On the Waterfront: S.F. Longshoremen To Protest Racism, Cops, Racist Cops

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Still itching for a fight.

No matter what you make of the politics of the hard-bitten types who run the International Longshore and Warehouse Union, you've got to hand it to them for keeping the drum beating. Since the radical left-wing syndicate was born out of the violent San Francisco Maritime Strike in 1934, it's shown plenty of backbone standing up for those with a compelling claim to being screwed by the system.

Cops -- against whom the ILWU has nursed a blood-feud since police killed strikers in 1934 -- are a perennial target of the union's protests, and the longshoremen's rally in San Francisco tomorrow will be no exception. To recognize Black History Month, the ILWU has planned a demonstration at the union hall on North Point Street, near Fisherman's Wharf.

"We're trying to draw attention to the fact that racism is unfortunately alive and well in America, even though we have an African-American president," said Jack Heyman, a member of the ILWU's executive board. Among the speakers at the event will be former Black Panther Party activist Angela Davis and The Rev. Cecil Williams of Glide Memorial Church.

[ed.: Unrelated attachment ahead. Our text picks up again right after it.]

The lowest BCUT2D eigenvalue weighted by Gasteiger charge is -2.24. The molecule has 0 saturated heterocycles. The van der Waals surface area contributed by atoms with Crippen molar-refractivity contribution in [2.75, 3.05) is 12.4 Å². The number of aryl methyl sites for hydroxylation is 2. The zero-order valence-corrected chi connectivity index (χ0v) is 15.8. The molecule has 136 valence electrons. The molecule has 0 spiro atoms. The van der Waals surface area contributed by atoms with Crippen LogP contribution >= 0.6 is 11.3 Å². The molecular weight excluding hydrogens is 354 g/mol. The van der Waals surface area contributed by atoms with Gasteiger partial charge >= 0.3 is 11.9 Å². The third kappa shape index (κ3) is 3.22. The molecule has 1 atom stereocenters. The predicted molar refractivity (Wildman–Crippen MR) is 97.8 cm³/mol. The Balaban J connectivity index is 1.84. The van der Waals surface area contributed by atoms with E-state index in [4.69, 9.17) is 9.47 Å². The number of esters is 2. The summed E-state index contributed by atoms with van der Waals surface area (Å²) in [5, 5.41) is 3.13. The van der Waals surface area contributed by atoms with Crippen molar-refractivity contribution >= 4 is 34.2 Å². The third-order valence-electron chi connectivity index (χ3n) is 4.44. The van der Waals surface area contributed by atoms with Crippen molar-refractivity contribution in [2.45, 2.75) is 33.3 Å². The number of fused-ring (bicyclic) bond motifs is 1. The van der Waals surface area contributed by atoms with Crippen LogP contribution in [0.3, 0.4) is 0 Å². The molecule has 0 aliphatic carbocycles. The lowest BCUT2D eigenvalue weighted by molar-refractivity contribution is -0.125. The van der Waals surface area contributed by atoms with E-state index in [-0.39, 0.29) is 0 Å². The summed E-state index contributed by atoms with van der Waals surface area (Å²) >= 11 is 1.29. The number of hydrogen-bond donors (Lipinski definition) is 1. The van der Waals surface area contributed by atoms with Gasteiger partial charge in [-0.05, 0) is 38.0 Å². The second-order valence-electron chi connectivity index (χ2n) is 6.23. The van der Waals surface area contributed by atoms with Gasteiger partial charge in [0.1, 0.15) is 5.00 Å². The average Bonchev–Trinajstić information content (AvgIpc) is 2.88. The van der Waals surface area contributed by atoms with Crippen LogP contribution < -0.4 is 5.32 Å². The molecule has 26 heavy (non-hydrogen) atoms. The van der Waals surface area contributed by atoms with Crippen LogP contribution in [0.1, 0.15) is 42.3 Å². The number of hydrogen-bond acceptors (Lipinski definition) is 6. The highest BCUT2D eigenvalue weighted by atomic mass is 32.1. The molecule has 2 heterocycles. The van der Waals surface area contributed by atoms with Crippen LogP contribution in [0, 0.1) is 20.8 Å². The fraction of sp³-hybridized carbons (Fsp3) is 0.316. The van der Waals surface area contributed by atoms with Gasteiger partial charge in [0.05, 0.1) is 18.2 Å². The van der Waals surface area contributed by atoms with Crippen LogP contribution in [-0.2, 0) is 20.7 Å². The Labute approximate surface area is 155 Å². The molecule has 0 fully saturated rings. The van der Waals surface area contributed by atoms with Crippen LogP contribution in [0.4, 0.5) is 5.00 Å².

Expect plenty of references to Oscar Grant, the unarmed 22-year-old black man who was shot dead on an Oakland train platform by BART police officer Johannes Mehserle last month. Mumia Abu-Jamal and Troy Davis -- two black men on death row with legions of followers who proclaim their innocence -- will also be prominently mentioned. Davis' sister, Martina Correia, is one of the featured speakers.

Correia told SF Weekly that she looks forward to making her voice heard in activist-friendly San Francisco, which she described as a far cry from her hometown of Savannah, Ga. "This is a much more diverse community, a more conscious community," Correia said. "Where I live, even though it's 2009, people's mindset is back in the '50s and '60s." We're guessing she's not talking about the 1950s mindset of Marlon Brando and Elia Kazan.
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